“All those whom we consulted seemed to agree on one thing: the status quo is not really working — victims are often ignored, offenders are often not rehabilitated, and many communities have lost their sense of security. All of these committed people spoke with a sense of passion and urgency that the system is broken in many ways. We share their concern and believe that it does not live up to the best of our nation’s values and falls short of our religious principles.”
Lawmakers in Mississippi recently took a strong step forward in the state’s criminal justice system by changing the sentencing laws for non-violent offenders. This is a just and humane approach that places front and center the rehabilitation of the offender and his or her restoration to family and society as the primary goal.
However, much more needs to be done and an accompanying letter by C.J. Rhodes exposes the serious injustice of the prison-for-profit industry in the state of Mississippi. As Pastor Rhodes so rightly points out a for-profit industry “will lobby to lock up as many people as possible, keep them there as long as possible, and make sure they return as many times as possible.” Fifteen years ago this industry was emerging around the country. In 2015 it has mushroomed, especially in Mississippi.
For-profit prisons along with our state and federal prisons reveal an ongoing bleak picture for our minority brothers and sisters. Recent studies show that African, Hispanic, and Native Americans are often treated more harshly than other citizens in their encounters with the criminal justice system (including police activity, the handling of juvenile defendants and prosecution and sentencing). These studies confirm that the racism and discrimination that continue to haunt our nation are reflected in similar ways in the criminal justice system. Moreover, our society seems to prefer punishment to rehabilitation and retribution to restoration thereby indicating a failure to recognize prisoners as human beings.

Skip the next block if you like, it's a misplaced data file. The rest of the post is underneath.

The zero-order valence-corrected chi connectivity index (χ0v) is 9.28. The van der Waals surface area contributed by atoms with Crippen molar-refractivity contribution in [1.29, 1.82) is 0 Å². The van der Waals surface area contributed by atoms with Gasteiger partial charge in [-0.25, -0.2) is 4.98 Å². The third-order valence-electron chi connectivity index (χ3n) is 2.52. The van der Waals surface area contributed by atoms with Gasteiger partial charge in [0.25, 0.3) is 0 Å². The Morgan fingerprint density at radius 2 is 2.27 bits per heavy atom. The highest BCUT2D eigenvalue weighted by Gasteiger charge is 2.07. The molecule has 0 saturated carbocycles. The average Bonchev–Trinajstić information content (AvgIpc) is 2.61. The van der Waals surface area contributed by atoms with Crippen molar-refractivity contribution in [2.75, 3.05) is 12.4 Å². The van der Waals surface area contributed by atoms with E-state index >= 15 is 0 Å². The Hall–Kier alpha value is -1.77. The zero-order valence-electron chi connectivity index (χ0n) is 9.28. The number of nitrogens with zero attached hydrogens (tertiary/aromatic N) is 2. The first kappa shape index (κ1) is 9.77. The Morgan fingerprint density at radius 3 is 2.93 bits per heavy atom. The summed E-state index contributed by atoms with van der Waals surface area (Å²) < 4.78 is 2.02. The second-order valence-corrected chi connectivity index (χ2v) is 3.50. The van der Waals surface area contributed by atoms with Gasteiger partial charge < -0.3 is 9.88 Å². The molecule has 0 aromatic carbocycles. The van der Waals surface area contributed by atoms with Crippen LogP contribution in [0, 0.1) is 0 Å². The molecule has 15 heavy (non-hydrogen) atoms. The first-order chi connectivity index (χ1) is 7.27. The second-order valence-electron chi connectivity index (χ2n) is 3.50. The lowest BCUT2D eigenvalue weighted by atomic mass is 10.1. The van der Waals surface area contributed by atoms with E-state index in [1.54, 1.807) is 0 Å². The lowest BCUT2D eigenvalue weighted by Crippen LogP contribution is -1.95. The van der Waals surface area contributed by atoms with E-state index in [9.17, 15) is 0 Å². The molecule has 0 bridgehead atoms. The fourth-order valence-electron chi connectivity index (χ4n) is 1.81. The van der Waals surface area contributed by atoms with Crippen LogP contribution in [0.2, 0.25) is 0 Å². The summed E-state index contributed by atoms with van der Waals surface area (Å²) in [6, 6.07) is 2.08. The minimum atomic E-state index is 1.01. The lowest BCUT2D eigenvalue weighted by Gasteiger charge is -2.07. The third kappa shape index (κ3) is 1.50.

As we approach the culmination of Lent and the most sacred of days during Holy Week, a time when we celebrate the forgiveness of our sins, the promise of eternal life and the presence of the Kingdom of God in our midst, perhaps we can apply the wisdom of the Sacrament of Reconciliation as a model for personal responsibility, restoration and reconciliation in our society.
The four traditional elements of the Sacrament of Reconciliation have much to teach us about taking responsibility, making amends, and reintegrating into community:
Contrition – Genuine sorrow, regret, or grief over one’s wrongs and a serious resolution not to repeat the wrong.
Confession – Clear acknowledgment and true acceptance of responsibility for the hurtful behavior.
Satisfaction – The external sign of one’s desire to amend one’s life (this “satisfaction,” whether in the form of prayers or good deeds, is a form of “compensation” or restitution for the wrongs or harms caused by one’s sin).
Absolution – After someone has shown contrition, acknowledged his or her sin, and offered satisfaction, then Jesus, through the ministry of the priest and in the company of the church community, forgives the sin and welcomes that person back into “communion.”
The blood of the Innocent One poured out for the salvation of all from the cross is the reason for our hope that justice and peace on a grander scale are achievable, even in our broken world.
(On Friday, March 20 from 10:00-12:00 Noon the first hearing before the Governor’s Task Force on Prison Reform is to take place. Our Catholic voice will be heard on this occasion and moving forward.)
By Bishop Joseph Kopacz